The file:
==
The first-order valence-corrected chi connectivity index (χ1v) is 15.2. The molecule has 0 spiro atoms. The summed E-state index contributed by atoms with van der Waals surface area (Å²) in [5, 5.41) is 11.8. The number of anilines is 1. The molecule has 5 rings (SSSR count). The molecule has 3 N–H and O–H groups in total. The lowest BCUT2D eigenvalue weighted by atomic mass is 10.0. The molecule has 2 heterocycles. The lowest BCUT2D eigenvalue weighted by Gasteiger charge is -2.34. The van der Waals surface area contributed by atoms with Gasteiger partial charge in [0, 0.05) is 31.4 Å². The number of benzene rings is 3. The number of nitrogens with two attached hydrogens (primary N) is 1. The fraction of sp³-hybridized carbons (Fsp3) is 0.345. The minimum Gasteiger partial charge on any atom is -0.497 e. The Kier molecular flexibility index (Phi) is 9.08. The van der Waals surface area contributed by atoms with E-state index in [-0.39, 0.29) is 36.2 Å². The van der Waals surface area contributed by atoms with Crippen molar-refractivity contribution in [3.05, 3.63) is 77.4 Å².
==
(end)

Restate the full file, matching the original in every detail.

The first-order valence-corrected chi connectivity index (χ1v) is 15.2. The molecule has 0 spiro atoms. The summed E-state index contributed by atoms with van der Waals surface area (Å²) in [5, 5.41) is 11.8. The number of anilines is 1. The molecule has 5 rings (SSSR count). The molecule has 3 N–H and O–H groups in total. The lowest BCUT2D eigenvalue weighted by atomic mass is 10.0. The molecule has 2 heterocycles. The lowest BCUT2D eigenvalue weighted by Gasteiger charge is -2.34. The van der Waals surface area contributed by atoms with Gasteiger partial charge in [0, 0.05) is 31.4 Å². The number of benzene rings is 3. The number of nitrogens with two attached hydrogens (primary N) is 1. The fraction of sp³-hybridized carbons (Fsp3) is 0.345. The minimum Gasteiger partial charge on any atom is -0.497 e. The Kier molecular flexibility index (Phi) is 9.08. The van der Waals surface area contributed by atoms with E-state index in [-0.39, 0.29) is 36.2 Å². The van der Waals surface area contributed by atoms with Crippen molar-refractivity contribution in [3.05, 3.63) is 77.4 Å².